This book is a reflection on what it is that makes a being what and who they are. It is more than a list of breathing and meditation techniques. Awakening to Loving Kindness is aptly titled in that it presents the reader to awaken to themselves. It is a wake up call to one's life and the possibilities and perceptions that living can carry inherently within. Love, anger, lethargy, a single breath, conscious and unconscious, all aspect of living are choices. This book taught me that each moment is This book is a reflection on what it is that makes a being what and who they are. It is more than a list of breathing and meditation techniques. Awakening to Loving Kindness is aptly titled in that it presents the reader to awaken to themselves. It is a wake up call to one's life and the possibilities and perceptions that living can carry inherently within. Love, anger, lethargy, a single breath, conscious and unconscious, all aspect of living are choices. This book taught me that each moment is an opportunity to grow.

  20. 5 out of 5

    Christine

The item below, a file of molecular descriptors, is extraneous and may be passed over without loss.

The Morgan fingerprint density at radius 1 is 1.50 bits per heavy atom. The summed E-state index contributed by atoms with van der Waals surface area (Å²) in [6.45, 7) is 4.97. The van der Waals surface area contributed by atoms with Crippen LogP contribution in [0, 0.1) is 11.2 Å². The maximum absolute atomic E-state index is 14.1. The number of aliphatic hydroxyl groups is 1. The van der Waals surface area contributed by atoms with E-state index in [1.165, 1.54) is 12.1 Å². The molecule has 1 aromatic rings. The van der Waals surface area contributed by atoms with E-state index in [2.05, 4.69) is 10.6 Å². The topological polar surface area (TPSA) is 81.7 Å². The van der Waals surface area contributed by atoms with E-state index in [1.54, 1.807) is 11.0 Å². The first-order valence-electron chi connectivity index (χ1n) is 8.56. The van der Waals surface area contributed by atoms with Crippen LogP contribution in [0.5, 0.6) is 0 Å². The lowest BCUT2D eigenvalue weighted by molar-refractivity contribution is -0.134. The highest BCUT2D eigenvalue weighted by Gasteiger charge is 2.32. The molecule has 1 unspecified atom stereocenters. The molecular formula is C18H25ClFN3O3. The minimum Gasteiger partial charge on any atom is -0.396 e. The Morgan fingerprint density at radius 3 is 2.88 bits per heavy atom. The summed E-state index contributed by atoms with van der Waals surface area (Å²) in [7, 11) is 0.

I read this about a month ago, and just discovered it wasn't on my list! This miniature book is an abridged version of Chodron's "The Wisdom of No Escape." For portability, this edition is wonderful, but I would also recommend reading the original in full. She discusses the differences between our ideal and real selves, and to hear about the relationship between those two unreconciled points of view from a spiritual person's perspective is refreshing and precious. I read this about a month ago, and just discovered it wasn't on my list! This miniature book is an abridged version of Chodron's "The Wisdom of No Escape." For portability, this edition is wonderful, but I would also recommend reading the original in full. She discusses the differences between our ideal and real selves, and to hear about the relationship between those two unreconciled points of view from a spiritual person's perspective is refreshing and precious.